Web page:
The board is designed to be powered by a 1S 3.7 V LiPo battery and there is a battery charger on the board. The battery can be charged through the Micro B USB connector (500 mA fixed charge current at 4.2 V, yellow led means power good, red led means charging). Non-rechargeable battery types can also be used to power the board such as two or three AA alkaline batteries, a single 3.6 V AA or 1/2 AA LiSO2Cl battery, etc. There is a 270K/1000K voltage divider connected to the battery anode (marked with a "+" near the USB connector) so battery voltage (max. 4.2 V) can be monitored by the ADC on GPIO A1.
The LoRaSensorTile has a uFl connector for the LoRa antenna. I use these, but any suitable LoRa antenna designed for the appropriate frequency (~915 MHz in the US) will do. The CMWX1ZZABZ-078 supports the following LoRaWAN bands:
Asia AS923 Australia AU915 Europe EU868 India IN865 Korea KR920 US US915 (64 + 8 channels)
The LoRaWAN protocol requires a LoRaWAN-compatible gateway to receive and forward the data to the internet. I have used both Multitech MTCAP and TheThingsNetwork gateways with success. An API to support simple point-to-point LoRa Rx/Tx between LoRaSensorTiles, or between a LoRaSensorTile and a Grasshopper development board is in progress.
Finally, there is a blue led for indication on GPIO D10, active LOW.
The LoRaSensorTile has everything you need for an environmental data logger except a uFl antenna and LiPo battery.
I like remote environmental sensing but power usage has always been a problem when using wifi. Even BLE requires more power than I would like and the short range nature of BLE (~10 meters) has so far been too limiting. This might change with BLE 5.0, but for now I find the long-range and ultra-low-power of the LoRaWAN technology quite compelling.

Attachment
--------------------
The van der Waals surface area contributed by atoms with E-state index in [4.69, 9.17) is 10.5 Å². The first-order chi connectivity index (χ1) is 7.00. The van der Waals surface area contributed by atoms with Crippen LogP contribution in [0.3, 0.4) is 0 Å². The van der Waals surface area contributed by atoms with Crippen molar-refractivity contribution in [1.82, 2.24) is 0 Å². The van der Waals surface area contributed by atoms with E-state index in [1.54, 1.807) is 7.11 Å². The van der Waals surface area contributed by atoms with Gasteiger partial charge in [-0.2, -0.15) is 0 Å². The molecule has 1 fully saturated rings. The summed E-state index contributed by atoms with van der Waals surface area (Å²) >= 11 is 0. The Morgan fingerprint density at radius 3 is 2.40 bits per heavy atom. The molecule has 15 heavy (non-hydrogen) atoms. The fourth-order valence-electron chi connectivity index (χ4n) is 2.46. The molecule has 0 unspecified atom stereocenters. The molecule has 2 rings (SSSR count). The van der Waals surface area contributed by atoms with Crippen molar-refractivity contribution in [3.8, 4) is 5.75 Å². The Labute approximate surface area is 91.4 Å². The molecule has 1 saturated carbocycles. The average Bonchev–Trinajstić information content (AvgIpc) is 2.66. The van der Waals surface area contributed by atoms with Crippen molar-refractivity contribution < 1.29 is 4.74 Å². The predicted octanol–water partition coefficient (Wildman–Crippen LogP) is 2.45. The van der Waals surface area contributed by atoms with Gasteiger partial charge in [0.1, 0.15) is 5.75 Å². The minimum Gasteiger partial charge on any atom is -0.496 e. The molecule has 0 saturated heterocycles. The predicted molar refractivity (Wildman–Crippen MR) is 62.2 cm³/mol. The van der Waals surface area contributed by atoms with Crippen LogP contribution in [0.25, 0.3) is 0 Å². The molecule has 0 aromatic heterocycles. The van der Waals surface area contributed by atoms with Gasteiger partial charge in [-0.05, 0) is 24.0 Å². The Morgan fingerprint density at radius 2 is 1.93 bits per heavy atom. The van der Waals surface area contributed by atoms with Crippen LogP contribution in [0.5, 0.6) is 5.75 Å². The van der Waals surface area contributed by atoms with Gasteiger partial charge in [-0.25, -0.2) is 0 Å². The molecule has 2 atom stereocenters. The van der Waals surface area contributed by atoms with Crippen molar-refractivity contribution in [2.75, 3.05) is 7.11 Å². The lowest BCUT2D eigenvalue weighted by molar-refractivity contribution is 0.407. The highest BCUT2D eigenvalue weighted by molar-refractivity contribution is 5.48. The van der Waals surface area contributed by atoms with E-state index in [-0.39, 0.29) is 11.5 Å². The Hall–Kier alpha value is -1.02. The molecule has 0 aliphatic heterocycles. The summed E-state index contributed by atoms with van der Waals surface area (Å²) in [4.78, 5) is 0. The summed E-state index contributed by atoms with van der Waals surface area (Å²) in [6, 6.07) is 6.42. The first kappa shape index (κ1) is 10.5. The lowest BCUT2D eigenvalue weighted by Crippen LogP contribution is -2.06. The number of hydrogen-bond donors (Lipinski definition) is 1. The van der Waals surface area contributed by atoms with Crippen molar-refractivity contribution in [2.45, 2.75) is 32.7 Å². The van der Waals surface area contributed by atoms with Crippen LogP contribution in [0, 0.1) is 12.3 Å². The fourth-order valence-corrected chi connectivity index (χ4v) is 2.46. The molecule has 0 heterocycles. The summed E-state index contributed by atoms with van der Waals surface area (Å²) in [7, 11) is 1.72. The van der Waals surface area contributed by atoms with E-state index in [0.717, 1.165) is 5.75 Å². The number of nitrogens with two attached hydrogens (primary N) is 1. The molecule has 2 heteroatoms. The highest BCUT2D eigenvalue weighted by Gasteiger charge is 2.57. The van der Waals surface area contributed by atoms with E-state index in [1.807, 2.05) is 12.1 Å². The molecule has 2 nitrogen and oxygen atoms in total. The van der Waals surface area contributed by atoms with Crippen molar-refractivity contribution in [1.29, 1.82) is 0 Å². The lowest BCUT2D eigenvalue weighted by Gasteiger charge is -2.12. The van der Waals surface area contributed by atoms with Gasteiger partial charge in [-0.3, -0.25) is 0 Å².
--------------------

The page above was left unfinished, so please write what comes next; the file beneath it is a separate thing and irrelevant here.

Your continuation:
The LoRaWAN radio uses ~33 mA when transmitting data but it only transmits data every few minutes and then for only 150 ms. This allows tens of bytes of data to be received remotely from peripheral (sensing) nodes as much a one kilometer away at very low average power usage. The range is perfect for remote monitoring of construction sites, factories, office building, and even around the house.
I chose very low power components (flash, LDO, battery charger, and sensors) such that the sleep current of the LoRaSensorTile is only ~10 uA. When reading and logging data every minute and sending data via LoRaWAN every ten minutes the LoRaSensorTile uses on average ~40 uA. This ultra-low-power performance means the LoRaSensorTile can run for 150 days on the small 150 mAH LiPo battery shown above. And it will run for years on a couple of AA alkaline batteries.
The LoRaSensorTile is small, so will fit just about anywhere.
The LoRaSensorTile (AKA Cicada) is easy to program using the Arduino IDE. Here or here is a repository of sketches with libraries for all of the sensors showing how to use the LoRa SensorTile as an environmental data logger/remote sensing monitor.
The LoRaSensorTile is ready to use (you provide battery and antenna) as an environmental data logger and remote sensor but offers the flexibility to tailor the sensor suite to your particular use case and application requirements. This flexibility makes the LoRaSensorTile ideal as a prototyping platform for both home and industrial IoT products. The applications are only limited by your imagination!